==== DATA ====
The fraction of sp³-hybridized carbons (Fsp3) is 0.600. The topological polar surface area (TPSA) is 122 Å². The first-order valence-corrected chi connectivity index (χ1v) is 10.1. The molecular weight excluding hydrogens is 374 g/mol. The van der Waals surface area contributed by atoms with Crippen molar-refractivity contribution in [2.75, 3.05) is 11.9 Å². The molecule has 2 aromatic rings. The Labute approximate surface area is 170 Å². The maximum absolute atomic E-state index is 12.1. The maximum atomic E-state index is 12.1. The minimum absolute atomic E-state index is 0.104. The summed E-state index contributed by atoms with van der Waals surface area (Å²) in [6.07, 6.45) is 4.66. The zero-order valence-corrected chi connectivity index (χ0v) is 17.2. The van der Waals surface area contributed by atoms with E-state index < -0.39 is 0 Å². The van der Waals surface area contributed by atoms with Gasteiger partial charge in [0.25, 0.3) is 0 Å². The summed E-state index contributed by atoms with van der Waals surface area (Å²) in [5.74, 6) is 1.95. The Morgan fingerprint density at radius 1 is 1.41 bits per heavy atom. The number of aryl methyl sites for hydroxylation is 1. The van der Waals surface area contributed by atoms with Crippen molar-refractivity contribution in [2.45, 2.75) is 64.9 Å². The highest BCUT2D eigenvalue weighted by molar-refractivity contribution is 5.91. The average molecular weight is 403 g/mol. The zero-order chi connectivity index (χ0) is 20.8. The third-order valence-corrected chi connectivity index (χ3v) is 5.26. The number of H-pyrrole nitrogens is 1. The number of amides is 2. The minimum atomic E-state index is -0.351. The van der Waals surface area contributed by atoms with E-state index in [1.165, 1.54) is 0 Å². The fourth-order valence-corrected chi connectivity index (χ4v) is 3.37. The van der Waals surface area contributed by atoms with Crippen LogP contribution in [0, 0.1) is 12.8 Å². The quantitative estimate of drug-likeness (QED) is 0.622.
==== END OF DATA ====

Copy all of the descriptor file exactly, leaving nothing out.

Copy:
The fraction of sp³-hybridized carbons (Fsp3) is 0.600. The topological polar surface area (TPSA) is 122 Å². The first-order valence-corrected chi connectivity index (χ1v) is 10.1. The molecular weight excluding hydrogens is 374 g/mol. The van der Waals surface area contributed by atoms with Crippen molar-refractivity contribution in [2.75, 3.05) is 11.9 Å². The molecule has 2 aromatic rings. The Labute approximate surface area is 170 Å². The maximum absolute atomic E-state index is 12.1. The maximum atomic E-state index is 12.1. The minimum absolute atomic E-state index is 0.104. The summed E-state index contributed by atoms with van der Waals surface area (Å²) in [6.07, 6.45) is 4.66. The zero-order valence-corrected chi connectivity index (χ0v) is 17.2. The van der Waals surface area contributed by atoms with E-state index < -0.39 is 0 Å². The van der Waals surface area contributed by atoms with Gasteiger partial charge in [0.25, 0.3) is 0 Å². The summed E-state index contributed by atoms with van der Waals surface area (Å²) in [5.74, 6) is 1.95. The Morgan fingerprint density at radius 1 is 1.41 bits per heavy atom. The number of aryl methyl sites for hydroxylation is 1. The van der Waals surface area contributed by atoms with Crippen molar-refractivity contribution in [2.45, 2.75) is 64.9 Å². The highest BCUT2D eigenvalue weighted by molar-refractivity contribution is 5.91. The average molecular weight is 403 g/mol. The zero-order chi connectivity index (χ0) is 20.8. The third-order valence-corrected chi connectivity index (χ3v) is 5.26. The number of H-pyrrole nitrogens is 1. The number of amides is 2. The minimum atomic E-state index is -0.351. The van der Waals surface area contributed by atoms with E-state index in [1.165, 1.54) is 0 Å². The fourth-order valence-corrected chi connectivity index (χ4v) is 3.37. The van der Waals surface area contributed by atoms with Crippen LogP contribution in [0, 0.1) is 12.8 Å². The quantitative estimate of drug-likeness (QED) is 0.622.